I hope you are seeing our thought process here.  Mathematical truth is critically important yet just a partial truth.  A progress bar needs to be more than a lazy and simple division of “current-page divided by total-pages” based estimate.  A progress bar needs to consider and acknowledge all the obstacles the participant has overcome to get to where they are and how this progress relates to their reaching the “goal”.  Now we are in the land of heuristics-based progress bars and are comfortable talking you through how we implemented it in our courses.

Progress Bars at Get Inclusive

Everyone Start at 8%

Our customers (employers, college administration) send out an email introducing us and letting their participants know that we are providing an online course and communicating any other requirements (deadline, incentives, etc.) All participants who put in the effort of opening this email and clicking a link in it to register for the course are acknowledged with an 8% progress.  Several factors are taken into considering to come up with this number, which include drop-off/engagement rates and obviously the high degree of importance of these initial steps.

Acknowledging Cognitive Load

Participants are then presented with course content.  We know that they will be doing an assessment of cognitive load and deciding whether they should participate in the course now or come back “tomorrow”.  For this main part of the learning process, we show a distraction free progress bar at the top which visually (not numerically) communicates where the participants is.  You are looking at the first page of the course in the image below, the 8% starting progress carries over visually.

Visual vs. Numeric Progress Bar

We opted for a visual progress bar (as opposed to numeric) in the actual content pages.  We believe it matters a lot less whether the progress is 45% or 55%, it is “half-way”.  And this rounding is perfectly communicated via a green bar that fills from left to right as the participant makes progresses through the course pages.  On the dashboard, however, both visual and numerical versions are displayed.

Fast-to-slow Progress Bar

After having progress-bar-free courses since our founding, we had sufficient reasons to evolve our thinking and dip our toes into the murky lands of progress bars.  We experimented with various profiles and ended up with the one shown below.  A curve-fit formula helped us implement this in code.

For a participant going through the course, we first calculate the course page progress (x-axis), which is based on the lazy math (current page divided by total pages).  As noted earlier, this does not acknowledge the cognitive load assessment the participant is making and the important “commitment” steps s/he is taking during the first few pages of the course.  So we acknowledge that by adjusting upwards the first quarter of the course.  We also consider the content of the course pages in this adjustment.  Content presented earlier is foundational and progress there has a relatively higher impact on subsequent modules.  We expect this to be the case for most instructional courses.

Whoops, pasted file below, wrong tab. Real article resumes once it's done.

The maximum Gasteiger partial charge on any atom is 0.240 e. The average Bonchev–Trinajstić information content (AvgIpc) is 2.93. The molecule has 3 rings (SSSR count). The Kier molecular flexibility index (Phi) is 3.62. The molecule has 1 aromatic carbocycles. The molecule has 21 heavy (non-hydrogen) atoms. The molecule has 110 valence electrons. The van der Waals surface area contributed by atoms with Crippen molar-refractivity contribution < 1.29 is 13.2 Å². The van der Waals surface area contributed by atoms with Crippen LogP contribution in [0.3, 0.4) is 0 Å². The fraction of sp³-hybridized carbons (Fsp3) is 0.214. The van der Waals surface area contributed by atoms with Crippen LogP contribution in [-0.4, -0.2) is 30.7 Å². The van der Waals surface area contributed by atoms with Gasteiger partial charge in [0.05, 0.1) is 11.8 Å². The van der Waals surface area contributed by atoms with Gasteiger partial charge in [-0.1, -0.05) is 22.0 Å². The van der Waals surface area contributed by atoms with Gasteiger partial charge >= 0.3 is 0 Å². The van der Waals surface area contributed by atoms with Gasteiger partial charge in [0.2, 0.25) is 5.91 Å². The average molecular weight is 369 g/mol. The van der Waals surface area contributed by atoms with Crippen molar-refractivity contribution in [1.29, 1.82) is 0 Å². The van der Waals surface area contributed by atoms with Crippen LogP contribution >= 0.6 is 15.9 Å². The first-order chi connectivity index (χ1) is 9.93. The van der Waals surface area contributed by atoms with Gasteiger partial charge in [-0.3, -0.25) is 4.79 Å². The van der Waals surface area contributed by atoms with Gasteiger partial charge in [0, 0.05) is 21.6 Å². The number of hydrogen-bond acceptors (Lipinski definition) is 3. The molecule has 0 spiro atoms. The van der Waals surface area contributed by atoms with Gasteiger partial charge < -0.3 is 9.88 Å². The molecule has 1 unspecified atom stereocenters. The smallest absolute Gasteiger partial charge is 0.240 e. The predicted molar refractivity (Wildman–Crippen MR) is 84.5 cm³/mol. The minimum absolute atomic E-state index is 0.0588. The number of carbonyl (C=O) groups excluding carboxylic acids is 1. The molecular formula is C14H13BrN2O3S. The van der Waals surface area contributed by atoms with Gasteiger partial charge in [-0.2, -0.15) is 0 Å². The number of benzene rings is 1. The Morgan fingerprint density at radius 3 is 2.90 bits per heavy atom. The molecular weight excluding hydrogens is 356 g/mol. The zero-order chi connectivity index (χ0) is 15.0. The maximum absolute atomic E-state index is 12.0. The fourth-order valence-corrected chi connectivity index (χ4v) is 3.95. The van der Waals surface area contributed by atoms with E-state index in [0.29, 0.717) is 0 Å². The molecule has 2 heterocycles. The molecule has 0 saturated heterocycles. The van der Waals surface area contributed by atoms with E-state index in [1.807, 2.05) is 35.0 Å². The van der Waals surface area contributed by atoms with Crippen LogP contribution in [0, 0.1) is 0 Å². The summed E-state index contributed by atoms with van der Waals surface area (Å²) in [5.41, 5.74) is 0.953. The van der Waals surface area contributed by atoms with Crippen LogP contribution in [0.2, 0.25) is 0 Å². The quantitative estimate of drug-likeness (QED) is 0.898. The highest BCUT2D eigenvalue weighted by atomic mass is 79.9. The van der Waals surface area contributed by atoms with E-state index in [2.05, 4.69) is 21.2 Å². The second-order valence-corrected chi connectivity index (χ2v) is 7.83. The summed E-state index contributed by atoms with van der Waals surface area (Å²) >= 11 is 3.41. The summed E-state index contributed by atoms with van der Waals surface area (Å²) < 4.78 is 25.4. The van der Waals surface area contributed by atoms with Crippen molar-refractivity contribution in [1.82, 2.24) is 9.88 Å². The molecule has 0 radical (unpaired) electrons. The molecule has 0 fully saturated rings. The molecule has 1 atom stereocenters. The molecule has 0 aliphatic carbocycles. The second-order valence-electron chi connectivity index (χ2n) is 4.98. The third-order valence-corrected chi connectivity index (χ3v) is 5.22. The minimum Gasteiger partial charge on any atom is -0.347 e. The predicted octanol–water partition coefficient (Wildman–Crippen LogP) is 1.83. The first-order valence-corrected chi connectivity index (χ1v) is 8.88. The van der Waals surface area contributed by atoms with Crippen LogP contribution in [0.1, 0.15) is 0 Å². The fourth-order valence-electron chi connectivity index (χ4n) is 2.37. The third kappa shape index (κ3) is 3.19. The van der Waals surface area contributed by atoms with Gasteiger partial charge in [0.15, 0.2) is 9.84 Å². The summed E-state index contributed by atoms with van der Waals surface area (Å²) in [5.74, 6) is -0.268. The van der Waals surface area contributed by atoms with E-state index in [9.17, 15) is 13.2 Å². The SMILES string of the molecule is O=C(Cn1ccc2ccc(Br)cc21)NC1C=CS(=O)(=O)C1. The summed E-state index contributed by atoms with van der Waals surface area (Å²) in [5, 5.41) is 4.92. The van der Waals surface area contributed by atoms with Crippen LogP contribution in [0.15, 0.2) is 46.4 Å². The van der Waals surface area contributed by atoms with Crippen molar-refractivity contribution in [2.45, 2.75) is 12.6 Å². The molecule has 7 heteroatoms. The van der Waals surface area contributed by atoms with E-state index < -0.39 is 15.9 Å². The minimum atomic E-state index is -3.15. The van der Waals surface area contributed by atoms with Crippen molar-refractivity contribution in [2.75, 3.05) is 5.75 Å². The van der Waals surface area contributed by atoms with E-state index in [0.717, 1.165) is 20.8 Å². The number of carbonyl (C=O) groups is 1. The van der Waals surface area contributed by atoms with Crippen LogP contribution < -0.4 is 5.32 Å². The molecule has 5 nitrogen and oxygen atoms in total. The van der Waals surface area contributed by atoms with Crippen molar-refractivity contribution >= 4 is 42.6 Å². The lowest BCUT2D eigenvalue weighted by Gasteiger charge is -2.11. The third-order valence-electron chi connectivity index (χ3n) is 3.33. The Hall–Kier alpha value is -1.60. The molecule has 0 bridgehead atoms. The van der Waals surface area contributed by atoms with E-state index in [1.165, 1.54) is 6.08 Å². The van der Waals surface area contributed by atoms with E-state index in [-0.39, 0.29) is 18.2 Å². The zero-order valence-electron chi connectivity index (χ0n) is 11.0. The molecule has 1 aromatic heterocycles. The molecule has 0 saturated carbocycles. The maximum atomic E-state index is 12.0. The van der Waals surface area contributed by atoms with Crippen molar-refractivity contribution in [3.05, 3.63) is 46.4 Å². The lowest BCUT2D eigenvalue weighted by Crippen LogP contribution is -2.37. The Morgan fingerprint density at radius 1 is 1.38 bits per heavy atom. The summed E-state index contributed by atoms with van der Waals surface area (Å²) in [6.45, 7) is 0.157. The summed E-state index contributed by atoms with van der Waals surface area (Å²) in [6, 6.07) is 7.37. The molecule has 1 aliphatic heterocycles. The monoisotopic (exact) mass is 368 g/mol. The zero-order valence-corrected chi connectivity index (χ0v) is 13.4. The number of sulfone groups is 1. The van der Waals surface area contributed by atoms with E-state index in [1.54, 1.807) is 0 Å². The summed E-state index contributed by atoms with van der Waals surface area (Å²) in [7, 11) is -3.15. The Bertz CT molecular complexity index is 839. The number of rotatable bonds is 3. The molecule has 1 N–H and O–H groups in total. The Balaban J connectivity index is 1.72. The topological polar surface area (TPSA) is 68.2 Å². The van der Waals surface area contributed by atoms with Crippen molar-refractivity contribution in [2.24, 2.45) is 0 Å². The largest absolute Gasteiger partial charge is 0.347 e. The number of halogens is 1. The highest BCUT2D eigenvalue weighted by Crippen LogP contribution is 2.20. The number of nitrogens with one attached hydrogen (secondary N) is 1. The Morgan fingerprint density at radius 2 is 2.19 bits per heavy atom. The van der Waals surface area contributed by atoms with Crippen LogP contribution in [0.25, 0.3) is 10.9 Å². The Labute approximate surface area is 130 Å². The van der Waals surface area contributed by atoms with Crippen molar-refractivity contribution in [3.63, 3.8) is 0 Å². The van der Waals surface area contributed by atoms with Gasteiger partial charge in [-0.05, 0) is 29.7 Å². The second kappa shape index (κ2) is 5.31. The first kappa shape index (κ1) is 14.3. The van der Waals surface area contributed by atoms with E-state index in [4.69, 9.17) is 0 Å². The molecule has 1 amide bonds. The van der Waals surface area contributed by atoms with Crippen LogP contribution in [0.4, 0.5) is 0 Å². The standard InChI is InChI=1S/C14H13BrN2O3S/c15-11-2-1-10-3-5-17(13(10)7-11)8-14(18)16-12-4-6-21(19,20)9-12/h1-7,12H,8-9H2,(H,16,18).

>>>>> You have read 95% of this article

What about the "slow" part of the fast-to-slow progress bar?

What goes up must come down and the progress bar that moves with larger increments in the beginning must slow down towards the end. This raises an important question - isn't this demotivating towards the end? while this may be true, there is strong evidence to suggest that as humans we naturally experience higher motivation levels towards completing a task if we can visualize (literally see) the goal or the finish line.  For e-learning courses, being near the goal is represented by the progress bar being nearly full (or visually more full than empty).  Evidence of this extra motivation closer to the goal has been a subject of several research efforts (e.g., Cheema and Bagchi 2011).  So all in all, the fast-to-slow progress bar reduces progress increments from the second half where extra motivational juice is naturally present and acknowledges the challenges the participants have to overcome during the first half by higher progress increments.

What’s next

We launched the progress bar about a month ago.  We will be evaluating the engagement data we collect to see what the impact is from our days of not having a progress bar at all.  We will not be evaluating the efficacy of our chosen fast-to-slow progress bar vs. linear as we are satisfied with what the research has concluded.  What we are curious about is improving the accuracy with which we attribute progress in the initial steps because…

A journey of a thousand miles begins with a single step

Laozi (c 604 bc – c 531 bc)

You have reached 100% of this post – Did you observe that you were presented with a “You have reached x%” message during the beginning sections of this post.  Did you notice that it went missing? was having it helpful? From a purely word-count perspective, you were at 34% when we showed 50% completion.  Would love to hear your thoughts on this.